Mini Habitats are just part of a phenomenon in retail that is an inevitable consequence of multi-channel. But technology is central to making them convincing for shoppers.
The announcement that Habitat is trialling mini-stores, with the first opening in Leeds this week, to sit alongside its in-Sainsbury’s implants, brings into focus two things: the trend towards putting multiple fascias under a single roof, and the more general move towards smaller shops.
The half-pint-sized Habitat in the Sainsbury’s Nine Elms ‘store of the future’ in south London (which also houses a mini Argos) is an instance of the first and there is much precedent for what is being done.
Arcadia has long had multiple fascias in a single building, while the Dixons ‘three-in-one’ formula that yokes together Carphone Warehouse, Currys and PC World is what happens when a group grows and grows.
At some point, it becomes obvious that deploying big spaces as homes for multiple fascias is about creating destinations; places that shoppers go to because all their requirements from a particular sector can be met in one ‘store’.
It’s almost a shopping centre in a single unit.
“One of the effects of everything being available all of the time via the web is that shops have to become smaller, and so the multi-fascia strategy seems a solid compromise”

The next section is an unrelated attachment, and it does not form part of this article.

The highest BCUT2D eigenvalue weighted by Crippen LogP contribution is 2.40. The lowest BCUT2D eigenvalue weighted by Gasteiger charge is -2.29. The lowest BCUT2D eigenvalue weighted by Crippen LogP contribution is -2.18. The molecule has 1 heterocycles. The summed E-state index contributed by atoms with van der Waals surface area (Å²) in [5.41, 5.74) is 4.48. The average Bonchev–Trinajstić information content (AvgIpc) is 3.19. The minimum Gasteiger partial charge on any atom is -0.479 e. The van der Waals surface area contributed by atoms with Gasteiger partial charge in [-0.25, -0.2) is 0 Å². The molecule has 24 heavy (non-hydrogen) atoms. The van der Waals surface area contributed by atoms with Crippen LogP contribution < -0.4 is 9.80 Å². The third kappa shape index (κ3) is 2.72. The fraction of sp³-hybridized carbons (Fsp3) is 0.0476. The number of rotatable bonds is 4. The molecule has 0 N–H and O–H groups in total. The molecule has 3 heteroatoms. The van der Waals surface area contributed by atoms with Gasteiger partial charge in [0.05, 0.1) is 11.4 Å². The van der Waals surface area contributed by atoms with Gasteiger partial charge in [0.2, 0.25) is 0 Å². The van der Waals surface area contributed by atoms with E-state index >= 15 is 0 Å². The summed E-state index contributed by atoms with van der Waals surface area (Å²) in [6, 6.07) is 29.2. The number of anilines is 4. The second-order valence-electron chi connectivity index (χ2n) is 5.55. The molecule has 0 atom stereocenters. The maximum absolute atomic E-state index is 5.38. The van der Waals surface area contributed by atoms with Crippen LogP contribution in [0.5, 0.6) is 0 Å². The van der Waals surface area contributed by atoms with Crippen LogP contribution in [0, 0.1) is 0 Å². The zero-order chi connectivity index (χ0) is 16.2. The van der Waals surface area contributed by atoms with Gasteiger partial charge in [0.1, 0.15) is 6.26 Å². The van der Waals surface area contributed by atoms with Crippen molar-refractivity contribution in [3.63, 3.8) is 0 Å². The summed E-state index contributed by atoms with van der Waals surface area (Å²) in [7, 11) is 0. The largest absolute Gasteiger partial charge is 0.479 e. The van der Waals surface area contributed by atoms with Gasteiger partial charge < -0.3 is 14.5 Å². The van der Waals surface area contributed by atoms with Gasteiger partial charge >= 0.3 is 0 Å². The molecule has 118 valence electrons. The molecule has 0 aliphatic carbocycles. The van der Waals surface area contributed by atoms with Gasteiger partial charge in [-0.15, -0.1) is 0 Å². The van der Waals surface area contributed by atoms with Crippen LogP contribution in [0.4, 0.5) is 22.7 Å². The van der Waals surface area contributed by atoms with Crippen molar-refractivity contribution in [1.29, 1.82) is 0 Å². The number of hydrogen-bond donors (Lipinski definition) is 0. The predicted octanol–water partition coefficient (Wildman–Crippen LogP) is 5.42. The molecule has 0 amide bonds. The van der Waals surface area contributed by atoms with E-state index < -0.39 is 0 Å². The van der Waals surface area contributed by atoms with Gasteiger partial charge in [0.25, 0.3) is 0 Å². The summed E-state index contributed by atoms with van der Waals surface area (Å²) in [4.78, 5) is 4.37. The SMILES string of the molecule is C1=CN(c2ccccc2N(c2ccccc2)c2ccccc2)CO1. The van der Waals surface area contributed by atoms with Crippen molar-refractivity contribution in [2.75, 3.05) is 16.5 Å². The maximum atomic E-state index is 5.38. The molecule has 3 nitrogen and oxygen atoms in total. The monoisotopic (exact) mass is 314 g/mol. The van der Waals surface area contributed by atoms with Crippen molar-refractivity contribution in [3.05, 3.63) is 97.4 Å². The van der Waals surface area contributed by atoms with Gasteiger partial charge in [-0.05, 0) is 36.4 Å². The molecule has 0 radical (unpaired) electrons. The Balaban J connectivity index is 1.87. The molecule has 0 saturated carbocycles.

Whether this is an elegant solution is by the by, what matters is being effective in the ‘race to fill space’. It also means that big-space retailers can offer more reasons for shoppers to keep visiting their stores.
Habitat and Sainsbury’s may not be the most obvious bedfellows, and locating the modish interiors retailer next to the fish counter in the large-format Sainsbury’s Nine Elms store might seem eccentric. Yet it does not jar in situ and shoppers visit both.
One of the effects of everything being available all of the time via the web is that shops have to become smaller, and so the multi-fascia strategy seems a solid compromise.
Then there are the spin-offs, and in this instance, smaller Habitats, modelled on the in-store branch at Nine Elms, would also seem to make sense.
Big-space retailers heading into town via small units also has precedent with operators such as IKEA and Decathlon all toying with the idea and coming up with mini-formats that keep the brand essence, but not much of the stock.
Less is more
On this reckoning, retailers are now set to reach more people in more places with more stores, albeit with truncated ranges. The challenge for all of them will be to put the technology into these shops that will make up for the lack of range.
Offering a flavour of a large retail proposition is a difficult thing to do, and success will absolutely be about the marriage of tech and brand image.
Habitat mini stores are just the tip of an iceberg, of similar proportions to the one that is due to calve from Antarctica’s Larsen C ice shelf any time now.